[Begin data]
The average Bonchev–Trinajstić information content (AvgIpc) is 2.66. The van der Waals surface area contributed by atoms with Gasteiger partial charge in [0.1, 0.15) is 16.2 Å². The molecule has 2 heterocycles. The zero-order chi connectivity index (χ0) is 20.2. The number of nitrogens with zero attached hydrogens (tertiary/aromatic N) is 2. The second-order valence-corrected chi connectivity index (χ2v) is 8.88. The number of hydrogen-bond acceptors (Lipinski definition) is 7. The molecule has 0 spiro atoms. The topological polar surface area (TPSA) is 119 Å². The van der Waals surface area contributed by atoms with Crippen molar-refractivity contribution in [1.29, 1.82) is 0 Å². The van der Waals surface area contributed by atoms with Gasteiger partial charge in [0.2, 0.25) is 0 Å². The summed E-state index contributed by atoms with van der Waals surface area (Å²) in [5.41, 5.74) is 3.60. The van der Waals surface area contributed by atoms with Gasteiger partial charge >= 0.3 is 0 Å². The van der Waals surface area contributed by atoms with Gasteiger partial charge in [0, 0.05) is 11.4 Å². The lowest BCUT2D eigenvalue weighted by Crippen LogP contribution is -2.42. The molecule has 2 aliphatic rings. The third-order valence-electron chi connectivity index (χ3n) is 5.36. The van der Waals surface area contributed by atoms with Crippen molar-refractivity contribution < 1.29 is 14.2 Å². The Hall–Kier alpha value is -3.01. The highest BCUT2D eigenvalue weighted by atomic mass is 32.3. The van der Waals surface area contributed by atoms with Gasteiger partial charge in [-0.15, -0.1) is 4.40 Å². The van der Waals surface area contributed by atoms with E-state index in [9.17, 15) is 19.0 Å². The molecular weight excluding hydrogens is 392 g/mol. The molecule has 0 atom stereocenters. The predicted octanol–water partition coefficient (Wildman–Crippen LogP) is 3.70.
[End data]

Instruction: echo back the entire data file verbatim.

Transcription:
The average Bonchev–Trinajstić information content (AvgIpc) is 2.66. The van der Waals surface area contributed by atoms with Gasteiger partial charge in [0.1, 0.15) is 16.2 Å². The molecule has 2 heterocycles. The zero-order chi connectivity index (χ0) is 20.2. The number of nitrogens with zero attached hydrogens (tertiary/aromatic N) is 2. The second-order valence-corrected chi connectivity index (χ2v) is 8.88. The number of hydrogen-bond acceptors (Lipinski definition) is 7. The molecule has 0 spiro atoms. The topological polar surface area (TPSA) is 119 Å². The van der Waals surface area contributed by atoms with Crippen molar-refractivity contribution in [1.29, 1.82) is 0 Å². The van der Waals surface area contributed by atoms with Gasteiger partial charge in [0.2, 0.25) is 0 Å². The summed E-state index contributed by atoms with van der Waals surface area (Å²) in [5.41, 5.74) is 3.60. The van der Waals surface area contributed by atoms with Gasteiger partial charge >= 0.3 is 0 Å². The van der Waals surface area contributed by atoms with Gasteiger partial charge in [0, 0.05) is 11.4 Å². The lowest BCUT2D eigenvalue weighted by Crippen LogP contribution is -2.42. The molecule has 2 aliphatic rings. The third-order valence-electron chi connectivity index (χ3n) is 5.36. The van der Waals surface area contributed by atoms with Crippen molar-refractivity contribution < 1.29 is 14.2 Å². The Hall–Kier alpha value is -3.01. The highest BCUT2D eigenvalue weighted by atomic mass is 32.3. The van der Waals surface area contributed by atoms with Gasteiger partial charge in [-0.15, -0.1) is 4.40 Å². The van der Waals surface area contributed by atoms with E-state index in [9.17, 15) is 19.0 Å². The molecular weight excluding hydrogens is 392 g/mol. The molecule has 0 atom stereocenters. The predicted octanol–water partition coefficient (Wildman–Crippen LogP) is 3.70.